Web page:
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    Declaration of Judge Türk

    1.
    In the present case the vessel was detained on 2 June 2007 and the bond was set by the Respondent on 13 July 2007. The Applicant maintained that contrary to article 73, paragraph 2, of the Convention the bond was not set promptly. This allegation was denied by the Respondent. However, both parties agreed in principle that a bond should be set within a reasonable time, taking into account the complexity of the given case (see paras. 78 and 79 of the Judgment).
    2.
    In paragraph 80 of the Judgment the Tribunal notes that the Convention does not set a precise time-limit for setting a bond. The Tribunal further notes that, given the object and purpose of article 292 of the Convention, the time required for setting a bond should be reasonable. It observes, that article 292 of the Convention does not require the flag State to file an application at any particular time after the detention of a vessel or its crew and that the earliest date for initiating such procedure before the Tribunal is, in accordance with article 292, paragraph 1 of that provision, 10 days from the time of detention.
    3.
    I fully agree with the position of the Tribunal set forth in paragraph 80 of the Judgment; the matter, however, calls for some further observations:

    The Convention in article 73, paragraph 2, wisely avoids laying down a precise time-limit for the setting of a bond or other financial security, thus maintaining the necessary flexibility for dealing with the particular circumstances of each individual case. As the Tribunal already stated in the "Camouco" Case (ITLOS Reports 2000, p. 28, para. 54) and reiterated in paragraph 80 of the present Judgment, the Convention also does not require the flag State to file an application at any particular time after the detention of a vessel or its crew.

    It must, however, be borne in mind that the prompt release procedure is designed as an expeditious procedure with the objective of ensuring that a detained vessel is not immobilized until the completion of the domestic administrative or criminal procedures of the detaining State, which might take many months. Furthermore, important humanitarian considerations must be taken into account for shortening, as far as possible, the time during which the crew of the detained vessel is not permitted to leave the detaining State.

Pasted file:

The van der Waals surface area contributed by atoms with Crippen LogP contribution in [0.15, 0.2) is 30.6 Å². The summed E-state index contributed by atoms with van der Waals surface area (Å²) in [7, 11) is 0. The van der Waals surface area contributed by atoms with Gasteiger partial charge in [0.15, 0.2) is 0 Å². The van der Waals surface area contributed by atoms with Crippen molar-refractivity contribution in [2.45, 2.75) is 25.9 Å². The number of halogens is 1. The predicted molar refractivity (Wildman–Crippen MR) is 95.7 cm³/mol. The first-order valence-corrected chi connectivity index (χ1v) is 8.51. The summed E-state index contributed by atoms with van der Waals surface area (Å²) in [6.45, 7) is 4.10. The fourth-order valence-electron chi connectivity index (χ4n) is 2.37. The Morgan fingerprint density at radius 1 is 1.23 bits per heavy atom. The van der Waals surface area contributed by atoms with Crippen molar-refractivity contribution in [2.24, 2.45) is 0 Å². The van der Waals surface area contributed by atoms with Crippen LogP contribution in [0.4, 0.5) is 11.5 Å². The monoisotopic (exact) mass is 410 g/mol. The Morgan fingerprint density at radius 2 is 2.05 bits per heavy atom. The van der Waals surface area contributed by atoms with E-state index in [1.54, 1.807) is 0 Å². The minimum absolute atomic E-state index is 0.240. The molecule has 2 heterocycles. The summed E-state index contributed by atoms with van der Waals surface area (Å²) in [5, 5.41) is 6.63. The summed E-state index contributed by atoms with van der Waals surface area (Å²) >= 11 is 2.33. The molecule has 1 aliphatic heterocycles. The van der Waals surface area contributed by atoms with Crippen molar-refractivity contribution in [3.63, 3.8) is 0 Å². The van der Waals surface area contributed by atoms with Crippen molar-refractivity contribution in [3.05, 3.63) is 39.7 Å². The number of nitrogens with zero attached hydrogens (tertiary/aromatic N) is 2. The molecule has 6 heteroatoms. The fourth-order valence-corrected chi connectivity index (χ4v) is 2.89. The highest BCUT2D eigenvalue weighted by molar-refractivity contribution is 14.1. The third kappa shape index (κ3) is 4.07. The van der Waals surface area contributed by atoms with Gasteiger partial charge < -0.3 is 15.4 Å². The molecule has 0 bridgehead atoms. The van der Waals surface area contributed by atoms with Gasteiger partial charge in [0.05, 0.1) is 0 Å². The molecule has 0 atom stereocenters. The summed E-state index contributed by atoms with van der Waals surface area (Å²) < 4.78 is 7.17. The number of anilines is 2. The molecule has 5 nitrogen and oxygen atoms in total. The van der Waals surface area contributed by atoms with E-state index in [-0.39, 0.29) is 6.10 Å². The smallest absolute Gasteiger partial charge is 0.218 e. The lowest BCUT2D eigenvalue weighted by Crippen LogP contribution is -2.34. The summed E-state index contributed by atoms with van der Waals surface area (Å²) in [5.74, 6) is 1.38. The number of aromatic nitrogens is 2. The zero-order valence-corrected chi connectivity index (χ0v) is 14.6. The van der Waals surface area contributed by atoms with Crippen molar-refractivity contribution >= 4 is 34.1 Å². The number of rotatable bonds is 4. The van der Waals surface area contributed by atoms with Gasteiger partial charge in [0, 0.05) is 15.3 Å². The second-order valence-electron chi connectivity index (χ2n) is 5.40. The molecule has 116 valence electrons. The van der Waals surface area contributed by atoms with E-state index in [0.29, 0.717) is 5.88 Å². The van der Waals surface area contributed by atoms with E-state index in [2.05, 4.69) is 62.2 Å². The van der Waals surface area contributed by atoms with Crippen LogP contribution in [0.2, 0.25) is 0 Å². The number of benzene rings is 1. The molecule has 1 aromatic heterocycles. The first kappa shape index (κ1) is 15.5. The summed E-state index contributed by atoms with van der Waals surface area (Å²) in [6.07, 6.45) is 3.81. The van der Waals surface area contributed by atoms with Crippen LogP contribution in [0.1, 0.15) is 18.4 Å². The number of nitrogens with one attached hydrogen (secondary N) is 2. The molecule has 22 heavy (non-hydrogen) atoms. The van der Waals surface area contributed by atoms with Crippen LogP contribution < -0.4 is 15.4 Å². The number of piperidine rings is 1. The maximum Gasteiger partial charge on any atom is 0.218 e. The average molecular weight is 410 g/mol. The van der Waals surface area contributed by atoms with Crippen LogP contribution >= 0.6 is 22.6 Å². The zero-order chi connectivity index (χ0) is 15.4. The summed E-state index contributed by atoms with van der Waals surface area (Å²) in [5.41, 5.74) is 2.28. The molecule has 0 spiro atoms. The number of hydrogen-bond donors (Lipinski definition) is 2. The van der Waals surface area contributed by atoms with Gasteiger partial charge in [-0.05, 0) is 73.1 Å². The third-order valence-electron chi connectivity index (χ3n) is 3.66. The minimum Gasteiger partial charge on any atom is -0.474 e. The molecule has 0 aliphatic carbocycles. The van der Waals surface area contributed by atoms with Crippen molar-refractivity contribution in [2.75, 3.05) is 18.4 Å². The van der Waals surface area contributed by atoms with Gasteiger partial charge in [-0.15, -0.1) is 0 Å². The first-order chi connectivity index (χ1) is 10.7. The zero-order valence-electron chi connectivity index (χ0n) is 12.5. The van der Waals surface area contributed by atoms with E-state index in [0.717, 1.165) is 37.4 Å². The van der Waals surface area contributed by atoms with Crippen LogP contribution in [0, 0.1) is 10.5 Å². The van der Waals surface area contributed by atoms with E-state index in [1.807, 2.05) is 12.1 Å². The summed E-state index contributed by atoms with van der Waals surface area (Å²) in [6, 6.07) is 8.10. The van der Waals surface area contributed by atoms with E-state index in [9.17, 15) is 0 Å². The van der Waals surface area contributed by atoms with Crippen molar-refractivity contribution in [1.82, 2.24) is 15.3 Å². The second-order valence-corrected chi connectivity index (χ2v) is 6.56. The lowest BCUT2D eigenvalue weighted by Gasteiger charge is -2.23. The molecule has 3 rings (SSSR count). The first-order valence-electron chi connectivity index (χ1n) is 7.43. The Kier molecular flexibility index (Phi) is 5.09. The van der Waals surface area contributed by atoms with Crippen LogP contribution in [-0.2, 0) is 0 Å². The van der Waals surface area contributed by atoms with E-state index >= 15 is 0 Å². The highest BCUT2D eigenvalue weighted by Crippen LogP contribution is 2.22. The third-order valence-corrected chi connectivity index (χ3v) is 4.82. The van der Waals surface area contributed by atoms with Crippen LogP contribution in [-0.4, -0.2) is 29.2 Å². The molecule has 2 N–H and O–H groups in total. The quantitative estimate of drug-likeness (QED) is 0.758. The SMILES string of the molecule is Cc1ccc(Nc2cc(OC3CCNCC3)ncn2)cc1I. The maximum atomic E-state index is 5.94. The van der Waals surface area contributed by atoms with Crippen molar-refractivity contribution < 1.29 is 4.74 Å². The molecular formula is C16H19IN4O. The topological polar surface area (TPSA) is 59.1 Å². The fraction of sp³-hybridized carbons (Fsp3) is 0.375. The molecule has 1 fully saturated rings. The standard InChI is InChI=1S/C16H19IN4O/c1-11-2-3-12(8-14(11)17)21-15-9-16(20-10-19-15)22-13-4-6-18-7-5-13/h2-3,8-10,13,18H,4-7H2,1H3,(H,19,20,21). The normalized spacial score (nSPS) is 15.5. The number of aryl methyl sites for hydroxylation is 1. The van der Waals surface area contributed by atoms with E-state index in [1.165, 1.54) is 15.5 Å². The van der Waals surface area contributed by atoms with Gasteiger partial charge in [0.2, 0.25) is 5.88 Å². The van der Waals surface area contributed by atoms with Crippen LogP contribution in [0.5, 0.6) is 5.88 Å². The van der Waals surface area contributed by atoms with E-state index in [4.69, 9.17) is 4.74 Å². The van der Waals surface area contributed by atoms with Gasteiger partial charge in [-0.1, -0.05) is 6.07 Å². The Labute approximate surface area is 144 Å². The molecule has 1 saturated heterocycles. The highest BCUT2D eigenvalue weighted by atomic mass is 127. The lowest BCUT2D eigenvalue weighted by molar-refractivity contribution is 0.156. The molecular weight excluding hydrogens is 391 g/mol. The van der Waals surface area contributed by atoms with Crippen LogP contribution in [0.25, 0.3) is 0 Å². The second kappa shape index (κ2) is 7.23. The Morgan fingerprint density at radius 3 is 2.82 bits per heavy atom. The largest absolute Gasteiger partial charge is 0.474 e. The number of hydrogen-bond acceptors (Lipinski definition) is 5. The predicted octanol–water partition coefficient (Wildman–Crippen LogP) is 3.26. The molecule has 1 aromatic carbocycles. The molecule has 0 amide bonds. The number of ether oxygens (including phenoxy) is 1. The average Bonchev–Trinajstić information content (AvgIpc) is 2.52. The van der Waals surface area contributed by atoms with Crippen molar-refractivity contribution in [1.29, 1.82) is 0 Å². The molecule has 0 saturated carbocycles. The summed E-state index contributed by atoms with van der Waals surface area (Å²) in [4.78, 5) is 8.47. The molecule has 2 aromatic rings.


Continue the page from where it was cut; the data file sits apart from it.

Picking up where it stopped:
In keeping with the fundamental objective and purpose of the prompt release procedure a bond or other financial security should be set at the earliest possible point in time. The due diligence which may in this regard be expected from the detaining State, however, also applies to the shipowner and the flag State. The shipowner should take prompt action in complying with the bond set by the detaining State, unless it considers the bond not to be "reasonable" - as required by articles 292, paragraph 1, and 73, paragraph 2, of the Convention. In such case the prompt release procedure under article 292 should, as soon as possible, be initiated through the flag State or, as the case may be, on its behalf.

    The exact time-period for the setting of a bond will certainly depend on the degree of complexity of the investigations carried out by the detaining State and will thus have to vary from case to case. Nevertheless the ten-day timeframe enshrined in article 292, paragraph 1, of the Convention for seizing the Tribunal in prompt release cases, the requirement of article 292, paragraph 2, for the competent court or tribunal to deal without delay with an application for release and the stringent time limits imposed on the Tribunal by its Rules for dealing with such an application and the rendering of a judgment should be taken into consideration. Thus, a maximum period of approximately one month after the detention of a vessel and its crew would seem reasonable for the setting of the bond. In case the flag State engages the prompt release procedure under article 292, if it considers the bond or other financial security not to be reasonable, the time of detention of the vessel and/or its crew would then altogether not exceed approximately two months.

    Although the flag State has the right to initiate a prompt release procedure already after ten days from the time of detention of vessel and crew, international litigation should, in general, be considered a last rather than a first resort for the settling of a dispute.

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